Prüm Convention & Schengen III

An agreement was signed on 27 May 2005 by Germany, Spain, France, Luxembourg, Netherlands, Austria, and Belgium at Prüm, Germany. this became known as the Prum Convention.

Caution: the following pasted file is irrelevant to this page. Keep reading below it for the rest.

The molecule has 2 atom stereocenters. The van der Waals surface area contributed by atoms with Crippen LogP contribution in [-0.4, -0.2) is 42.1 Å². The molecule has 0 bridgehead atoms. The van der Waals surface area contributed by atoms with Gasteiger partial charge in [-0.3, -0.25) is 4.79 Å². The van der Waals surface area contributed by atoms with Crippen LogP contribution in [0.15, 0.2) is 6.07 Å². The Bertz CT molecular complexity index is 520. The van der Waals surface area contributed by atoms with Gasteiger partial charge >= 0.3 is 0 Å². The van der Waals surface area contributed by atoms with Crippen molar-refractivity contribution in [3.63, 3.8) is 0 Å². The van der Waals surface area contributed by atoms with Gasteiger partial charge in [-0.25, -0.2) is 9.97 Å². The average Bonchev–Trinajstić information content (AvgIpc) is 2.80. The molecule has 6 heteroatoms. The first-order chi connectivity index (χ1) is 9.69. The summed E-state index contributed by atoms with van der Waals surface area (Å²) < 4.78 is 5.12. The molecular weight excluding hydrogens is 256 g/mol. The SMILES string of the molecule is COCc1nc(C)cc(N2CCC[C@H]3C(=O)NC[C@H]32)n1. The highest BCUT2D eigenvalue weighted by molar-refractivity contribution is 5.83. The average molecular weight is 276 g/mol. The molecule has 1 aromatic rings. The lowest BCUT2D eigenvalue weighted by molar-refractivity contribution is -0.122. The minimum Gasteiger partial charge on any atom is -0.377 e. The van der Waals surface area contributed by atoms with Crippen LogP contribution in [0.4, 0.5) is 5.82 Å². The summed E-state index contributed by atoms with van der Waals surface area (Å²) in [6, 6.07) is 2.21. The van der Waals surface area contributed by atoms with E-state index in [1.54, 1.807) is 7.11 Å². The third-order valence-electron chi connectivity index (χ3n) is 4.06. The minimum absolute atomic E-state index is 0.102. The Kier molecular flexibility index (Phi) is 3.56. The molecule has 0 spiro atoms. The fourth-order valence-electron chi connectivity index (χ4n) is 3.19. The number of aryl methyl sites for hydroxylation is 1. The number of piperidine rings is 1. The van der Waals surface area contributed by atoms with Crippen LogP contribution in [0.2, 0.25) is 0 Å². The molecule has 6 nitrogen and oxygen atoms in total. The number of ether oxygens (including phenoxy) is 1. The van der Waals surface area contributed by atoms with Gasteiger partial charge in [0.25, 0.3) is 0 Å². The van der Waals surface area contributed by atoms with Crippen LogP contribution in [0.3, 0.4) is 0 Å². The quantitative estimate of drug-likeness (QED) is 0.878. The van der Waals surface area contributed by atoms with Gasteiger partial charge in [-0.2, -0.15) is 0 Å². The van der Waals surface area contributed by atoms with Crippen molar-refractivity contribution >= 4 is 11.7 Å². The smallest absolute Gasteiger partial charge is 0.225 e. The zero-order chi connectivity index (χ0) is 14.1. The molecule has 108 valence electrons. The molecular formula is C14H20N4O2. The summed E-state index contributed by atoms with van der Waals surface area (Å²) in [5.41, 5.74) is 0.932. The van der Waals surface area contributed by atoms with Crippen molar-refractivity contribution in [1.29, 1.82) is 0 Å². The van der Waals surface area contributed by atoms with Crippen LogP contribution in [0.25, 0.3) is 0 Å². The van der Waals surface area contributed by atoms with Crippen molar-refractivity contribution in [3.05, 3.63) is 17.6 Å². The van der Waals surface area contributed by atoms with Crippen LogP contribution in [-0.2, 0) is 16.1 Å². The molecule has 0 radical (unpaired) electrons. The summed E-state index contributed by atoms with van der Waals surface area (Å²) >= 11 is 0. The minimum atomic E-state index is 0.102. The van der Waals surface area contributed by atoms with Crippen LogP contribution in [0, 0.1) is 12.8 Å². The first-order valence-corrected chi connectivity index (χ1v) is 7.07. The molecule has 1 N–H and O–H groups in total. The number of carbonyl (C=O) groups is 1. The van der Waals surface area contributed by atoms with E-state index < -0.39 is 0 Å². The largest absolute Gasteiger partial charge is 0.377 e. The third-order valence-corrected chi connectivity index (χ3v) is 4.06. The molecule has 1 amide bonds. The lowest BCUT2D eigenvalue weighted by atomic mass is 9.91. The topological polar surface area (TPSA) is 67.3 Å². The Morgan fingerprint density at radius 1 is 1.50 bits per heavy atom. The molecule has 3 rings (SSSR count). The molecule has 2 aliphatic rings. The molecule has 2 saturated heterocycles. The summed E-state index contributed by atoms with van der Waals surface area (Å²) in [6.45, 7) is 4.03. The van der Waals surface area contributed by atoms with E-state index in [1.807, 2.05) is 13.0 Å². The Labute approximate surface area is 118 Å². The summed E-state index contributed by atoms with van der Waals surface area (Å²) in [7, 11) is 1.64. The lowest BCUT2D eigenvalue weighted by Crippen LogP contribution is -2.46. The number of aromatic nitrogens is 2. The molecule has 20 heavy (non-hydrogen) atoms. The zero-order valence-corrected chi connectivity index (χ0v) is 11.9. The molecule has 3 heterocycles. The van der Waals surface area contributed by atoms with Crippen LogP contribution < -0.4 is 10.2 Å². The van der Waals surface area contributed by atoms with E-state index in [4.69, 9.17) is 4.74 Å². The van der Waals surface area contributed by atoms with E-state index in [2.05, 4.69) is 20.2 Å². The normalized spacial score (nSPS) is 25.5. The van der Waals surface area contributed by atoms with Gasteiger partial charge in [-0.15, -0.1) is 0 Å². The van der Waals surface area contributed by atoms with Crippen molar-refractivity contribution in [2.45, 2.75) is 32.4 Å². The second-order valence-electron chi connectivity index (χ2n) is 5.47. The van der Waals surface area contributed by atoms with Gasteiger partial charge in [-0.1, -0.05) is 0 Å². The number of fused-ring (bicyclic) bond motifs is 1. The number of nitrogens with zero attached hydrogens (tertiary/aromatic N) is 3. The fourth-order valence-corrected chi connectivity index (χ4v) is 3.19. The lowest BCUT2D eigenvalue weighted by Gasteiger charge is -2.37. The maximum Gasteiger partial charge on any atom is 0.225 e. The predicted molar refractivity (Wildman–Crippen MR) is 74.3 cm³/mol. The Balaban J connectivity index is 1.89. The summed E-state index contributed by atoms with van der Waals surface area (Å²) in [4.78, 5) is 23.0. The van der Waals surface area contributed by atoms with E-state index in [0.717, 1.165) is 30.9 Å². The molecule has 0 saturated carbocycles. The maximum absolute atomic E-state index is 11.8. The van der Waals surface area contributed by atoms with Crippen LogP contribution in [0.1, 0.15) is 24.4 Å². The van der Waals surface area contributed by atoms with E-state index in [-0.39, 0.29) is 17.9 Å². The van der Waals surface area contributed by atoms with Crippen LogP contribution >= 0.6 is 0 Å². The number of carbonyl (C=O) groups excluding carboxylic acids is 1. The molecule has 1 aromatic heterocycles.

This agreement, based on the principle of availability which began to be discussed after the Madrid bomb attack on 11 March 2004, could enable them to exchange all data regarding DNA and fingerprint data of concerned persons and to cooperate against terrorism. Furthermore, it contains provisions for the deployment of armed sky marshals on intra-Schengen flights, joint police patrols, entry of (armed) police forces into the territory of another state for the prevention of immediate danger, cooperation in case of mass events or disasters. Furthermore, the police officer responsible for an operation in a state may, in principle, decide inhowfar the police forces of the other states which take part in the operation may use their weapons or exercise other police powers. Sometimes known as the Prüm Convention, this treaty is becoming known as the Schengen III Agreement. It was adopted into EU regulation for Schengen states in June 2007, as far as its provisions fall under the third pillar of the EU.[57] With respect to subject matters which are to be regulated within the first pillar of the EU, the implementation would require an initiative from the European Commission, which enjoys the monopoly on legislative initiative in that pillar. The Commission has not made use of its right to initiative with regard to such content of the Prüm Convention


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